Birds of Nebraska: Newspaper Accounts, 1854-1923

May 7, 1911. Omaha Sunday World-Herald 46(32): 4-S.

The Dundee Mocking Bird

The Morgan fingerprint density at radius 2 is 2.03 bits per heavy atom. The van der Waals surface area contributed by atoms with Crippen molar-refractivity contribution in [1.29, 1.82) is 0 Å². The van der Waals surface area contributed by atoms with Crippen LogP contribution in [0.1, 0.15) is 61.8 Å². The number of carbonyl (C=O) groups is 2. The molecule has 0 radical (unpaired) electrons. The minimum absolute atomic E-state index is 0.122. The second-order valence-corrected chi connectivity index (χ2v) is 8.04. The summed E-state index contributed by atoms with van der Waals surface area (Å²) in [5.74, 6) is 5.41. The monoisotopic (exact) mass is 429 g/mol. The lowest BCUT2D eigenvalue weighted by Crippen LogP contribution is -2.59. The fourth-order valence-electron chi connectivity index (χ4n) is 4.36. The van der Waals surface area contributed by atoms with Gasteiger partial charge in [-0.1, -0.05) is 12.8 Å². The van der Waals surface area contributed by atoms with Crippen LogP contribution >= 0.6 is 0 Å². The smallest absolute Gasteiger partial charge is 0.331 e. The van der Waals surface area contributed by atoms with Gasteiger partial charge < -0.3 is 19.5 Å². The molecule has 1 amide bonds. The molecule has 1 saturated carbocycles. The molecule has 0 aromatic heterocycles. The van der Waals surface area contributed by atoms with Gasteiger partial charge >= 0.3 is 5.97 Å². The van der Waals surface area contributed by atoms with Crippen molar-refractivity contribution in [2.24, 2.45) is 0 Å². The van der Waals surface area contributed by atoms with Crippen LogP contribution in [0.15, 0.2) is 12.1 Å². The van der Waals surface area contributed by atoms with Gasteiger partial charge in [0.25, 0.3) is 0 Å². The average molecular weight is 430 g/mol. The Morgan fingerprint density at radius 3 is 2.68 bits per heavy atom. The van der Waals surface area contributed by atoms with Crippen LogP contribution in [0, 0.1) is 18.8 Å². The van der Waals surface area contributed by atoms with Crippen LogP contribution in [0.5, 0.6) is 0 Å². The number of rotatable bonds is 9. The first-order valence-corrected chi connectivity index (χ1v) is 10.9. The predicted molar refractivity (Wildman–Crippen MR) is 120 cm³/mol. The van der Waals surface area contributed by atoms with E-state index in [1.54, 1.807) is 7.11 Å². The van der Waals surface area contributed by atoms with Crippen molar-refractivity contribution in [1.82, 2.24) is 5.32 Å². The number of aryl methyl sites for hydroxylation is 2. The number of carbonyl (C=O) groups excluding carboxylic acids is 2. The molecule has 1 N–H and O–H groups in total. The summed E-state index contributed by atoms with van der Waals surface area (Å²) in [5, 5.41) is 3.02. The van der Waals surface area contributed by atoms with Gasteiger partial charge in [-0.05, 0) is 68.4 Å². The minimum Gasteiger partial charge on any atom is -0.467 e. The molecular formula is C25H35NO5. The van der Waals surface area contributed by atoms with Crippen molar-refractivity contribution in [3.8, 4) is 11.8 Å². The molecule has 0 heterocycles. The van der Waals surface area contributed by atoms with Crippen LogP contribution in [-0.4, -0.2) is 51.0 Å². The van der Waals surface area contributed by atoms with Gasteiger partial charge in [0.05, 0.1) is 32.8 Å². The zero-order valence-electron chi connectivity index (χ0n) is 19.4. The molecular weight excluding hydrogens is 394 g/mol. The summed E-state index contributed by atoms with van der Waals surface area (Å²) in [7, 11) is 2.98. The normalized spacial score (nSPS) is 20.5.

The residents of Dundee, or that portion of it lying between Dodge and Davenport, and Forty-ninth and Fiftieth streets, are being treated regularly these spring mornings and evenings to serenades by a wild mockingbird. The bird has been in the neighborhood for nearly two weeks now, and while it alone has been seen, it is evidently accompanied by its mate, who is probably nesting in the vicinity. While the presence of a genuine wild mocking bird in this latitude, may be doubted by many, it is nevertheless true in this instance, and is not so extremely uncommon after all. Mockingbirds are very plentiful down about Atchison, Kas., and are frequently encountered in the southern tier of counties of this state, and have occasionally been known to visit this section and nest here. If the bird had not been seen often lately and thoroughly identified, it might be thought that a mistake had been made, and that the gay little Dundee troubadour was a thrush or catbird, both of which species are beautiful songsters and imitate all of their congeneres with the same fluency of the mockingbird.